An African team will break the World Cup semi-finals barrier if the continent places more faith in its own coaches, according to Africa’s most decorated club coach Pitso Mosimane.
For the first time since the World Cup started in 1930, there will be an all-African coaching cast for teams from the continent at the global finals in Qatar.
The appointment of Walid Regragui as Morocco manager last month, to replace Vahid Halilhodzic, means all five African qualifiers will be handled by a local coach, barring any sudden change of heart by football federations.
The former Wydad Casablanca boss joins Tunisia’s Jalel Kadri and former internationals Otto Addo (Ghana), Aliou Cisse (Senegal) and Rigobert Song (Cameroon) as preparations for the tournament intensify with friendlies.
“To have trust in African coaches is massive and shows a great sense of growth on the continent that must be sustained,” Mosimane told BBC Sport Africa.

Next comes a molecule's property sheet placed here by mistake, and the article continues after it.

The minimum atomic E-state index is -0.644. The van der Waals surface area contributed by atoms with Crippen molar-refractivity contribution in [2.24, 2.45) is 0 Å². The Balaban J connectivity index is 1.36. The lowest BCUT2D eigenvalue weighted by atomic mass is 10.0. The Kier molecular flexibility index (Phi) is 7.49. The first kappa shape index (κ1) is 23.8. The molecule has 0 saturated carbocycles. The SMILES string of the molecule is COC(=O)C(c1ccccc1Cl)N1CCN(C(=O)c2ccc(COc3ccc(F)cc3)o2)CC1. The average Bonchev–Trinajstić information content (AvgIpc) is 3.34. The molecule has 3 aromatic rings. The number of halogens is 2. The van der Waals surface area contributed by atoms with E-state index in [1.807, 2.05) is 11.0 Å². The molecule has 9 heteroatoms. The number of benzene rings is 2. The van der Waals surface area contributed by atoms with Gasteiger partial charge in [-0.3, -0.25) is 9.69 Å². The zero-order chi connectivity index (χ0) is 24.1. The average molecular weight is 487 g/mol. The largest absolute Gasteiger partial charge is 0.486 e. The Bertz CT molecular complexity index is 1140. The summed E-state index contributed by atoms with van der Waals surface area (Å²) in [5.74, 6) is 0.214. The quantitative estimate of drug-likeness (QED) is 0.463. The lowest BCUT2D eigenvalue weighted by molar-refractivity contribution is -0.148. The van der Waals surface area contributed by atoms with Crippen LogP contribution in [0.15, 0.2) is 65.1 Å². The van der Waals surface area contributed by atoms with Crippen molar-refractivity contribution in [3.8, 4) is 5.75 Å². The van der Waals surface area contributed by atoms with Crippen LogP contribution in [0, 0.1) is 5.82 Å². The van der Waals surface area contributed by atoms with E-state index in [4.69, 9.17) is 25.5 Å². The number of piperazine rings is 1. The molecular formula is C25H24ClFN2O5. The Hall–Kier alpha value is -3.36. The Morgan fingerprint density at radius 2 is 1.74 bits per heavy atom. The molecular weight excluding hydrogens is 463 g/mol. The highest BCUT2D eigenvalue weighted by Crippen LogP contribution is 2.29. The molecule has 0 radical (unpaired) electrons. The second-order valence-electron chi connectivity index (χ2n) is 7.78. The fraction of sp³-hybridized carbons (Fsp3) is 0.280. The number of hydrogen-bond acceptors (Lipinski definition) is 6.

“This is not a campaign against foreign coaches but applause to the decision-makers in our national associations.
“A lot of people ask why African teams have not gone beyond the last eight or contested for the World Cup title itself, and I believe this is a big step to get there.
“Africa can definitely break that semi-final barrier if we back our own coaches who truly understand the mentality, cultural challenges and methods required to perform.”
Just three African sides have reached the quarter-finals of the World Cup before; Cameroon in 1990 under Valery Nepomnyashchy (Soviet Union, now Russia), Senegal in 2002 coached by Frenchman Bruno Metsu and then Ghana in 2010 with Serbia’s Milovan Rajevac.
The debate over a lack of opportunity for African coaches in their own countries has long been a passionate one, with many believing federations tend towards foreigners when appointing a national coach.
But opting for homegrown coaches this time is a significant swing in favour of locals, who have been long overshadowed by coaches from Europe and South America at the finals.